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inexpensive fertilizer

Discussion in 'Fertilizer Application' started by mr.Natural, Jan 11, 2004.

  1. mr.Natural

    mr.Natural LawnSite Member
    Messages: 7

    Hello to all,
    I work for a company here in new jersey that specializes in the production of worm castings as both a granular and liquid fertilizer. Specifically, with intent to produce an organic fertilizer specifically tailored to produce greener, lusher, and healthier grass as well as to produce larger healthier plants. My question to the forum is thus: if such a fertilizer was produced and could be bought at the same cost as what you are paying now for regular fertilizer, would you buy it over your present fertilizer? And would the argument that Worm Castings were substantially more effective than typical chemical fertilizers be a strong selling point?
  2. rkk95

    rkk95 LawnSite Member
    from west PA
    Messages: 165

    it would depend on the resultsof the pruduct if you could sell it or not.
  3. EvandSeby

    EvandSeby LawnSite Member
    Messages: 151

    Ease of application, from a commercial standpoint would be the biggest selling point. Are the granules small enough to use in conventional drop/broadcast spreaders? Of course it would have to work too.
  4. mr.Natural

    mr.Natural LawnSite Member
    Messages: 7

    Thanks for your feedback; But I was wondering if you could give me some info. Asuming the product does work well, what would be the easiest way for you to use the product? Would liquid be easier to use than solids? and what would a competitive price be?
  5. turfsolutions

    turfsolutions LawnSite Senior Member
    Messages: 853

    I think you need to give us some info.

    What is the NPK?
    What is the available N?
    Can the granular product be used in broadcast spreaders?
    Is the product dusty?
    How is it packaged?

    I pay roughly $12 per 50 lb bag of quality 50% slow release fert. More if it has iron.
  6. tremor

    tremor LawnSite Bronze Member
    Messages: 1,476

    Conventional Pro lawn care fertilzers deliver 1 lb of elemental Nitrogen typically applied at rates of 3-5 lbs per 1000 sq ft.
    Each bag might cost from $8.00 (all chemical mid analysis) to
    $16.00 (all slow release higher analysis) & all points in between.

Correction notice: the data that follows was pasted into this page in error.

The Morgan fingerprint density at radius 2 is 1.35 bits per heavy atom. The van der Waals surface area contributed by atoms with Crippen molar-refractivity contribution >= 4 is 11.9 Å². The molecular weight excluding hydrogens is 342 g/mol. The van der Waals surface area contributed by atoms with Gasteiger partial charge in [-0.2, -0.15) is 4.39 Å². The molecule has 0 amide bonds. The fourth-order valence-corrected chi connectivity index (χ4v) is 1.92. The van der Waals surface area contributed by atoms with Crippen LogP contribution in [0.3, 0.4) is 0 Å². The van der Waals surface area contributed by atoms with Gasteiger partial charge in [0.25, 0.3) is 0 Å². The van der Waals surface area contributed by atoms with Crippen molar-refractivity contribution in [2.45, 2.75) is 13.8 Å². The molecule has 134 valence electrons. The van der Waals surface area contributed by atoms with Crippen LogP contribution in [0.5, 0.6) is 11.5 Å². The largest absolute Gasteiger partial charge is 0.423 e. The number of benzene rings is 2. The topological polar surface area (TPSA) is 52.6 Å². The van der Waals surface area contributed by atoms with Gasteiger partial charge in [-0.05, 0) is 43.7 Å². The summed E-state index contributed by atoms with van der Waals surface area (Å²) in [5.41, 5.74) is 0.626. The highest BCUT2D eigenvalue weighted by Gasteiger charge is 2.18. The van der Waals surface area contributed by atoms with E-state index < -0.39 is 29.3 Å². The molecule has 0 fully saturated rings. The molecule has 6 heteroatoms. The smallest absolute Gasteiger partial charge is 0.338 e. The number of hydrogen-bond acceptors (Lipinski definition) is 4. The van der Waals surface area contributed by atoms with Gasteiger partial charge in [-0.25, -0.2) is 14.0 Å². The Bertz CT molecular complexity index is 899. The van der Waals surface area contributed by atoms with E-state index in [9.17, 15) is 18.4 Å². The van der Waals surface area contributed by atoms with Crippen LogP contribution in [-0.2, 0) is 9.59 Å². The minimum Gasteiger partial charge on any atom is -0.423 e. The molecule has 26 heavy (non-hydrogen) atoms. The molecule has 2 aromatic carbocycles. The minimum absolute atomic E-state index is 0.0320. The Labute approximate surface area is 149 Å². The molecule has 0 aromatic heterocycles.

The desired rate of greenup is expected in 7-10 days & will last from 6-12 weeks.

    The cost per acre then will range from about $29.00 - $70.00 depending on amount of slow release nitrogen, P & K levels, salt index, & micronutrient inclusion.

    There are several serious issues with earthworm castings & spent bedding as commercially viable fertilizers for LCO's.
    -The analysis is very low & the current expectation is 3-4 fifty pound bags per acre.
    -The bulk density is low. So the spread width will be narrow.
    -Very little soluble nitrogen. So the greenup will take too long.
    -Particle consistancy. Sizing may be cost prohibitive.
    -Dust. See above.
    -Odors. A lot of guys use vans.

  7. mr.Natural

    mr.Natural LawnSite Member
    Messages: 7

    Hello again, As for the NPK and nitrogen levels I am afraid I simply don't know those numbers just yet. But once I find out I will post them. As for particle consistency that is something we can control so it would not be an issue if you wanted to have a granular substance you could put through an applicator. As for being dusty the product emits little if any dust what so ever. And our solid and liquid products have no odors at all.
    Now I have a few more questions, what exactly does "green up" mean? also could you please define "LCO"? also what exactly is "slow release nitrogen"? Is that the nitrogen that is released through micro-biological production or through actual chemical nitrogen already present in the fertilizer? and finally what exactly is "soluble nitrogen"?
  8. Runner

    Runner LawnSite Fanatic
    Messages: 13,497

    The term "green-up" is the actual color result in a designated or certain amount of time. i.e. quick green-up, or slow.
    The term LCO stands for lawn care operation.
    Slow release N is N that is usually sulphur coated, many times a 50-50 mix with quick release. This way, the green lasts longer. (up to 4-6 weeks is the average target).
    Soluble N is the N that is actually soluble and usable to the soil, as opposed to that that is more susceptable to leaching.
  9. Mscotrid

    Mscotrid LawnSite Bronze Member
    from USA
    Messages: 1,456

    Mr Natural,

    What food source our you providing to your worms? I'm familiar with using manure as a source.

    ps. make sure you keep the lights on...
  10. mr.Natural

    mr.Natural LawnSite Member
    Messages: 7

    We use a combination of half manure and half paper sludge.

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